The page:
Mobility and Exercise in Neurological Disorders Laboratory
Miriam King offers Dance for PD classes in the Department of Dance at Ohio State University and other locations in Franklin County. The Dance with PD classes are supported by the Movement Disorders division of Ohio State University, as well as OSU Dance.
Our HD Exercise Program video created by the researchers in the MEND Laboratory at The Ohio State University with support from OSU Huntington's Disease Center of Excellence and the OSUMC Service Board, please click the link below
Dr. Deb Kegelmeyer's presentation on Quantitative biomechanical assessment of trunk control in Huntington's disease reveals more impairment in static than dynamic tasks.
The Mobility and Exercise in Neurodegenerative Disorders (MEND) lab is primarily focused on conducting research related to assessments and interventions to measure or improve balance, mobility, and fall risk in individuals with neurodegenerative disorders. Our lab, along with collaborators, has explored the use of innovative interventions such as video game based exercise and biofeedback delivered via application software on an iPod to improve or maintain balance and gait functions in neurodegenerative populations.
Recent Graduate Students
Nora Fritz, PhD, DPT, NCS - Completed the DPT/PhD program at Ohio State from 2007-2013 and conducted her doctoral dissertation entitled "Contribution of Motor and Cognitive Factors to Gait Variability and Fall Risk: From Clinical Assessment to Neural Connectivity" in the MEND lab. Nora is completed a postdoctoral research fellowship in the Motion Analysis Laboratory at Kennedy Krieger Institute & Johns Hopkins University under the mentorship of Dr. Kathy Zackowski & Dr. Amy Bastian and is now on faculty at Wayne State University.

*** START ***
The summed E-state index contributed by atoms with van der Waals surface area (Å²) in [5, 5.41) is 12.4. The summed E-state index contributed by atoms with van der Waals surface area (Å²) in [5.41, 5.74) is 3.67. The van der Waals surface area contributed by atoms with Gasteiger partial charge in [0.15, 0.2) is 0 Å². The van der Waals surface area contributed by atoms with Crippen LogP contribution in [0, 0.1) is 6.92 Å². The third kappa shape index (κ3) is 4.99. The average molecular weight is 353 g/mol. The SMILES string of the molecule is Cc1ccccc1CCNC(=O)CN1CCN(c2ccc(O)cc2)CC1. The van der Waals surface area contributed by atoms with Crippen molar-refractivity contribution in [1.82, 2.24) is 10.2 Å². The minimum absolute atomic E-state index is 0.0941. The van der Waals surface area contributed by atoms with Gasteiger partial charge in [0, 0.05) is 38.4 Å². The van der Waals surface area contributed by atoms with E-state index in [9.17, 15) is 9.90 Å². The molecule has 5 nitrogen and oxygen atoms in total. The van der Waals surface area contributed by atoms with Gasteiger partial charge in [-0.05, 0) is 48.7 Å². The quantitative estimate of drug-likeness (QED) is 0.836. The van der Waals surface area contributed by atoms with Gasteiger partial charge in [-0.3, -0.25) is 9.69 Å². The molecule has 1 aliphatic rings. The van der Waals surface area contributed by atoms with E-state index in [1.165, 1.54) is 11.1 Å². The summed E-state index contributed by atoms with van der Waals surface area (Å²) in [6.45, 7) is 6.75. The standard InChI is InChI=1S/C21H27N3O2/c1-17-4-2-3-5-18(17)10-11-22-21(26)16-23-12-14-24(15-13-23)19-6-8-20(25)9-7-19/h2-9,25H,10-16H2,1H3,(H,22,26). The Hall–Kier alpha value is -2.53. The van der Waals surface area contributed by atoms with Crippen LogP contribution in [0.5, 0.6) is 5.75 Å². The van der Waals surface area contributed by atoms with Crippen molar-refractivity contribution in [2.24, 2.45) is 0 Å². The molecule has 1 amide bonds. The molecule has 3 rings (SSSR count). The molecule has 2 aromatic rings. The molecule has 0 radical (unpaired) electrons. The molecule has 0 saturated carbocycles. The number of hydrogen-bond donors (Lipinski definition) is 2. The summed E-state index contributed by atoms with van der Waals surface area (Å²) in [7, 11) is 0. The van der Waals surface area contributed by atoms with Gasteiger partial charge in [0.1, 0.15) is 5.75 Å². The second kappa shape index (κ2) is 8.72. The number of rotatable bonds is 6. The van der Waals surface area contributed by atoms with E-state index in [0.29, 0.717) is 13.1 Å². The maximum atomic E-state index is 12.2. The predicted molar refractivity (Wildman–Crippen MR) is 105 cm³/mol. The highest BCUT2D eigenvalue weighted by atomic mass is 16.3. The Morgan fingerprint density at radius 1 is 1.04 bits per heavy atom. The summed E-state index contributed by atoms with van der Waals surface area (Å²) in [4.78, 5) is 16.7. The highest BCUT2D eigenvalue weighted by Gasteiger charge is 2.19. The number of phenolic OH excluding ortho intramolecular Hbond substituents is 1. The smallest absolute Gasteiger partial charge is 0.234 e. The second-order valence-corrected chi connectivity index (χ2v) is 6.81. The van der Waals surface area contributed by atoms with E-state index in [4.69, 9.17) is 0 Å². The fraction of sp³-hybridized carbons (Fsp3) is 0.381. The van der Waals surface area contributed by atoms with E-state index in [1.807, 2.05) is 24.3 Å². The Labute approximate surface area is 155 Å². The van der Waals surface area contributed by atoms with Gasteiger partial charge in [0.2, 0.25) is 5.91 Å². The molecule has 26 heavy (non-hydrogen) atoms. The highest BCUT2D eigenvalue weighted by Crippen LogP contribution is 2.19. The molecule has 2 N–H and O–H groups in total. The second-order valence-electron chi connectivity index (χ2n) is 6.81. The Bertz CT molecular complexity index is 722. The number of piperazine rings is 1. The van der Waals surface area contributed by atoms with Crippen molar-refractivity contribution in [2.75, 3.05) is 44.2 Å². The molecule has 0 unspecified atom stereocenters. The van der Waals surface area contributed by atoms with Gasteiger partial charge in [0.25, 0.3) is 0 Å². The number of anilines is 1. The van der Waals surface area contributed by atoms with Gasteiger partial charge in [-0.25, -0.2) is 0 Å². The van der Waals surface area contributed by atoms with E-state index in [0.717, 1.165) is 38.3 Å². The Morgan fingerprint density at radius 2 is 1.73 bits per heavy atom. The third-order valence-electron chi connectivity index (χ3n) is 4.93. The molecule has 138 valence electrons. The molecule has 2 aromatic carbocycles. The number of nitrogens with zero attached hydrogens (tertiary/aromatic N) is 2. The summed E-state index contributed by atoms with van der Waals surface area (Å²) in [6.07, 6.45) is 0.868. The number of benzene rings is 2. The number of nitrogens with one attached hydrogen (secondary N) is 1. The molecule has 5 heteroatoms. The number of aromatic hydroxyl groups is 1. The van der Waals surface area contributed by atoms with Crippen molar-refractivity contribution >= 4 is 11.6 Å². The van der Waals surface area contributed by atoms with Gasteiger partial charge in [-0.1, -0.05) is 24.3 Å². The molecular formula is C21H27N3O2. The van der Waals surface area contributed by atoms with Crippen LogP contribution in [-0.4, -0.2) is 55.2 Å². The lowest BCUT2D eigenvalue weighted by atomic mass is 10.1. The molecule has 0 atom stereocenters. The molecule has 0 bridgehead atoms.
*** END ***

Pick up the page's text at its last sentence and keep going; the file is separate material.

Room 236, Atwell Hall
453 W. 10th Ave.
Columbus, OH 43210
Kegelmeyer DA, Kostyk SK, Fritz NE, Fiumedora MM, Chaudhari A, Palettas M, Young G, Kloos AD. Quantitative biomechanical assessment of trunk control in Huntington's disease reveals more impairment in static than dynamic tasks. Journal of the Neurological Sciences. 2017; 376:29-34
NE Fritz, DA Kegelmeyer, AD Kloos, S Linder, A Park, M Kataki, A Adeli, P Agrawal, D Scharre, SK Kostyk. Motor performance differentiates individuals with Lewy body dementia, Parkinson’s and Alzheimer’s disease. Gait & Posture. 2016;50:1-7
DW Scharre, SI Chang, HN Nagaraja, A Park, A Adeli, P Agrawal, A Kloos, DA Kegelmeyer, S Linder, N Fritz, SK Kostyk, M Kataki. Paired Studies Comparing Clinical Profiles of Lewy Body Dementia with Alzheimer’s and Parkinson’s Diseases. Journal of Alzheimer's Disease. 2016; 1-10
Kloos A, Fritz N, Kostyk S, Young G, Kegelmeyer D. Video game play (Dance Dance Revolution) as a potentialexercise therapy for Huntington's disease: a controlled clinical trial. Clin Rehabil. 2013: Vol. doi:,10.1177/0269215513487235.
Quinn,Lori; Khalil,Hanan; Dawes,Helen; Fritz,Nora,E; Kegelmeyer,Deb; Kloos,Anne,D; Gillard, Jonathan,W; Busse,Monica, Reliability and Minimal Detectable Change of Physical Performance Measures in Individuals with Pre- manifest and Manifest Huntington Disease. Physical Therapy 2013; 93: 942-956.
Fritz NE, Worstell AM, Kloos AD, Siles AB, White SE, Kegelmeyer DA. Backward walking measures aresensitive to age-related changes in mobility and balance. Gait and Posture. 2012; Nov 1, pii: S0966-6362(12)00368-2.
Kegelmeyer DA, Parthasarathy S, Kostyk SK, White SE, Kloos AD. Assistive devices alter gait patterns in Parkinson disease: advantages of the 4-wheeled walker. Gait and Posture.2012; Vol. j.gaitpost.2012, 10.027.
Kloos AD, Kegelmeyer DA, White SE, Kostyk SK, The impact of different types of assistive devices on gait measures and safety in Huntington's disease. PloS ONE. 2012; Vol. 7, no. 2: e30903.doi:10.1371/journal.pone.0030903.
Kloos A, Kegelmeyer D, Young G, Kostyk S. Fall risk assessment using the Tinetti Mobility Test in individualswith Huntington’s Disease. Movement Disorders.2010; 25: 2838-2844.
Kegelmeyer DA, Kloos AD, Thomas KM, Kostyk SK. Reliability and validity of the Tinetti Mobility Test for individuals with Parkinson disease. Physical Therapy. 2007 Oct;87:1369-1378.